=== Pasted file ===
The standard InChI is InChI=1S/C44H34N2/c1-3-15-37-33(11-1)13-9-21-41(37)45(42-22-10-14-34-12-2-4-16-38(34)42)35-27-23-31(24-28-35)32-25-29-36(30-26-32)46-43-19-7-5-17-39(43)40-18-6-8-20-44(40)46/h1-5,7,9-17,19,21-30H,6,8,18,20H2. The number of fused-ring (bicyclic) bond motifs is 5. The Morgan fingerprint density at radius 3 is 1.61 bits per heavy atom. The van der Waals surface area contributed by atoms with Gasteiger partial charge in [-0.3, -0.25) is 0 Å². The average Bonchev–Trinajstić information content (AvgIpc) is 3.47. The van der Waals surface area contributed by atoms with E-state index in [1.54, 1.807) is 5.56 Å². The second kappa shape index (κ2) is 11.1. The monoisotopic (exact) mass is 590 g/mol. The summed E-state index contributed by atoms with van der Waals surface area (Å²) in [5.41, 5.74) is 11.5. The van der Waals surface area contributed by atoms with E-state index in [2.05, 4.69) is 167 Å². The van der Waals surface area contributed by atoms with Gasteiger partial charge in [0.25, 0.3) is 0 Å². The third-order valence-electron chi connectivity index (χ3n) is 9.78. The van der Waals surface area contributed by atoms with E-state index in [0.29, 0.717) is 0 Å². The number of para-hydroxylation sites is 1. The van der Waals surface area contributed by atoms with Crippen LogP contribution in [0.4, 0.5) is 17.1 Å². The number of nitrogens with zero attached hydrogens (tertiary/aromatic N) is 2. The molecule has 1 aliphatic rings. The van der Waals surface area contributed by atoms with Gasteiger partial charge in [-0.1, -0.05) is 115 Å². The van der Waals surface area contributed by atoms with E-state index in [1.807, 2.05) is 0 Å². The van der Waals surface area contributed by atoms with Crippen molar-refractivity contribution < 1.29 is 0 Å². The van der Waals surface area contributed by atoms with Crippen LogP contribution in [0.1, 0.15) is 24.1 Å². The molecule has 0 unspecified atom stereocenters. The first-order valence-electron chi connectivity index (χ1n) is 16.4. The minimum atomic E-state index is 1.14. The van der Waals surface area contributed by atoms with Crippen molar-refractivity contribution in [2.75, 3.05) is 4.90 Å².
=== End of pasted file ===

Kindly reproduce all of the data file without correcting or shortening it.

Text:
The standard InChI is InChI=1S/C44H34N2/c1-3-15-37-33(11-1)13-9-21-41(37)45(42-22-10-14-34-12-2-4-16-38(34)42)35-27-23-31(24-28-35)32-25-29-36(30-26-32)46-43-19-7-5-17-39(43)40-18-6-8-20-44(40)46/h1-5,7,9-17,19,21-30H,6,8,18,20H2. The number of fused-ring (bicyclic) bond motifs is 5. The Morgan fingerprint density at radius 3 is 1.61 bits per heavy atom. The van der Waals surface area contributed by atoms with Gasteiger partial charge in [-0.3, -0.25) is 0 Å². The average Bonchev–Trinajstić information content (AvgIpc) is 3.47. The van der Waals surface area contributed by atoms with E-state index in [1.54, 1.807) is 5.56 Å². The second kappa shape index (κ2) is 11.1. The monoisotopic (exact) mass is 590 g/mol. The summed E-state index contributed by atoms with van der Waals surface area (Å²) in [5.41, 5.74) is 11.5. The van der Waals surface area contributed by atoms with E-state index in [2.05, 4.69) is 167 Å². The van der Waals surface area contributed by atoms with Gasteiger partial charge in [0.25, 0.3) is 0 Å². The third-order valence-electron chi connectivity index (χ3n) is 9.78. The van der Waals surface area contributed by atoms with E-state index in [0.29, 0.717) is 0 Å². The number of para-hydroxylation sites is 1. The van der Waals surface area contributed by atoms with Crippen LogP contribution in [0.4, 0.5) is 17.1 Å². The number of nitrogens with zero attached hydrogens (tertiary/aromatic N) is 2. The molecule has 1 aliphatic rings. The van der Waals surface area contributed by atoms with Gasteiger partial charge in [-0.1, -0.05) is 115 Å². The van der Waals surface area contributed by atoms with E-state index in [1.807, 2.05) is 0 Å². The van der Waals surface area contributed by atoms with Crippen molar-refractivity contribution < 1.29 is 0 Å². The van der Waals surface area contributed by atoms with Crippen LogP contribution in [0.1, 0.15) is 24.1 Å². The molecule has 0 unspecified atom stereocenters. The first-order valence-electron chi connectivity index (χ1n) is 16.4. The minimum atomic E-state index is 1.14. The van der Waals surface area contributed by atoms with Crippen molar-refractivity contribution in [2.75, 3.05) is 4.90 Å².